A weed is often said to be simply “a plant in the wrong place”. Sometimes, weeds grow where you don’t want vegetation, such as cracks in a driveway or throughout your lawn. Other times, they aggressively compete with other plants for space, water, nutrients and sunlight. Left unchecked, these pests will simply become better entrenched and further spread. Here’s how to snip the problem in the bud the smart way.

Pick the right tools

Weeds didn’t get where they are today without being tough. While bare hands are perfectly suitable for firmly built but weakly rooted weeds with no defenses, effective tools are preferred for almost every other situation. Steel garden trowels or knives and spades or mattocks make it easy to cut into soil and uproot well-established weeds. Long-handled standup weed removal tools require good aim but can allow you to roam your garden and yard and root up weeds without the need to stoop. Gloves are recommended for protection against irritants, spines, thorns and other hazards.

Time your attack

When to remove weeds can be almost as important as how. Weeding when the soil is moist means weeds can be removed easier and more effectively. After a rain shower or a watering, when the soil is still damp but you can work without getting muddy, is often an ideal time. For your own comfort during hot summers, weeding in the morning or early evening will help you beat the heat. Rather than weeding your whole garden or yard in one go, do so every few days so you catch any weeds that haven’t sprouted yet.

Know your enemy

Not all weeds are alike, and therefore, not all weeds are best removed the same way.

Weeds such as nutsedge and plantain grow in clumps and have strong, fibrous roots that anchor them well. Use a trowel to lift from beneath where the roots and stem meet, then carefully remove the entire plant by pulling on the crown using your free hand.

Some weeds spread by horizontal offshoots such as runners and rhizomes. For tough varieties such as quackgrass and torpedograss, dig deep with a mattock or spade to ensure you’ve removed every part of the plants. Even broken rhizomes can regrow, so take care to locate and discard them all.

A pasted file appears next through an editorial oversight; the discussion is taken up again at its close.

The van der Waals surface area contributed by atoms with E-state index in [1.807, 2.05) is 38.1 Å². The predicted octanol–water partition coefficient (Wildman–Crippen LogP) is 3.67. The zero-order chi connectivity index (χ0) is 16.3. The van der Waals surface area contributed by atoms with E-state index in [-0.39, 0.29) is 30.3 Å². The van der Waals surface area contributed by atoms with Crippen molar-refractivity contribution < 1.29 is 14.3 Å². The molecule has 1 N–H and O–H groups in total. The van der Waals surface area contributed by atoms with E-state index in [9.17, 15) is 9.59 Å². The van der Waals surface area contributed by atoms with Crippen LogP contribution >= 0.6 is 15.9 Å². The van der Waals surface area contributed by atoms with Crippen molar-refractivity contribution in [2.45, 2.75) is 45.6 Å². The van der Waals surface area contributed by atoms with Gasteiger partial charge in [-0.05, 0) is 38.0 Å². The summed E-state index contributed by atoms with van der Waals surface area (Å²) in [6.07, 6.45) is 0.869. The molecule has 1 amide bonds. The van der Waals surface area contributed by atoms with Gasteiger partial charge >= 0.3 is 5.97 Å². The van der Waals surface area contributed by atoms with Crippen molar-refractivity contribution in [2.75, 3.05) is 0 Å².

Weeds that spread by seed should be removed promptly before they cast new weeds-to-be across your property.

Keep them from coming back

Weeding carelessly can mean the weeds will simply return quickly to the areas you’ve cleared.

Collect all weeds in a bag or bucket as you work to prevent their roots and seeds from springing back to life where they fall. If you plan on composting them, consider letting them bake in the sun for a couple days to ensure they’re down for the count.

How you maintain your soil is also a big factor in how and if weeds spread. It’s always best to avoid disturbing your soil as much as possible so that dormant seeds aren’t exposed to sunlight and allowed to sprout. Applying mulch after weeding is a great way to both prevent existing seeds from sprouting while stopping new seeds from embedding in the soil.

Stay vigilant

No matter how thorough your weeding, some weeds will always return. Seeds carried by the wind, bird droppings or new soil or plants you introduce simply cannot be avoided. Therefore, you must be vigilant and continue to remove weeds as they appear. There’s no silver bullet to banishing these garden invaders, but if you maintain a smart routine, you can enjoy pristine plots and planters without wasting effort.

  • By: Draper and Kramer Mortgage Corp.
  • In: DIY, How To
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